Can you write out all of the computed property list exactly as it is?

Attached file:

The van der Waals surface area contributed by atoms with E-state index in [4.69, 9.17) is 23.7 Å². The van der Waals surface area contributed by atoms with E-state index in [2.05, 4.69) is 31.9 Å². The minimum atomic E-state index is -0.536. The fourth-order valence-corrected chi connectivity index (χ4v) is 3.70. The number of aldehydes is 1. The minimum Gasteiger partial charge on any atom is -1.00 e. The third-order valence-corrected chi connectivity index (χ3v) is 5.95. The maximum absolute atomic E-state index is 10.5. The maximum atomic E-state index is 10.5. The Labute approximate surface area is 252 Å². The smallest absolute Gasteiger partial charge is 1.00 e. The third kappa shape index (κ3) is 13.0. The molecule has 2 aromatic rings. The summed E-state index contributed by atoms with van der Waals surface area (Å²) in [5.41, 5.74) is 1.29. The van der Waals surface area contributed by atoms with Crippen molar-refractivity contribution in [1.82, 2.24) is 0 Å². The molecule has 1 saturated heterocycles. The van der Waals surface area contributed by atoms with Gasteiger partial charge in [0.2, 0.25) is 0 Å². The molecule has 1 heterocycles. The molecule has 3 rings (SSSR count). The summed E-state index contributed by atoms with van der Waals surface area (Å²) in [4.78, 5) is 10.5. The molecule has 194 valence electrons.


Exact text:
The van der Waals surface area contributed by atoms with E-state index in [4.69, 9.17) is 23.7 Å². The van der Waals surface area contributed by atoms with E-state index in [2.05, 4.69) is 31.9 Å². The minimum atomic E-state index is -0.536. The fourth-order valence-corrected chi connectivity index (χ4v) is 3.70. The number of aldehydes is 1. The minimum Gasteiger partial charge on any atom is -1.00 e. The third-order valence-corrected chi connectivity index (χ3v) is 5.95. The maximum absolute atomic E-state index is 10.5. The maximum atomic E-state index is 10.5. The Labute approximate surface area is 252 Å². The smallest absolute Gasteiger partial charge is 1.00 e. The third kappa shape index (κ3) is 13.0. The molecule has 2 aromatic rings. The summed E-state index contributed by atoms with van der Waals surface area (Å²) in [5.41, 5.74) is 1.29. The van der Waals surface area contributed by atoms with Crippen molar-refractivity contribution in [1.82, 2.24) is 0 Å². The molecule has 1 saturated heterocycles. The van der Waals surface area contributed by atoms with Gasteiger partial charge in [0.2, 0.25) is 0 Å². The molecule has 1 heterocycles. The molecule has 3 rings (SSSR count). The summed E-state index contributed by atoms with van der Waals surface area (Å²) in [4.78, 5) is 10.5. The molecule has 194 valence electrons.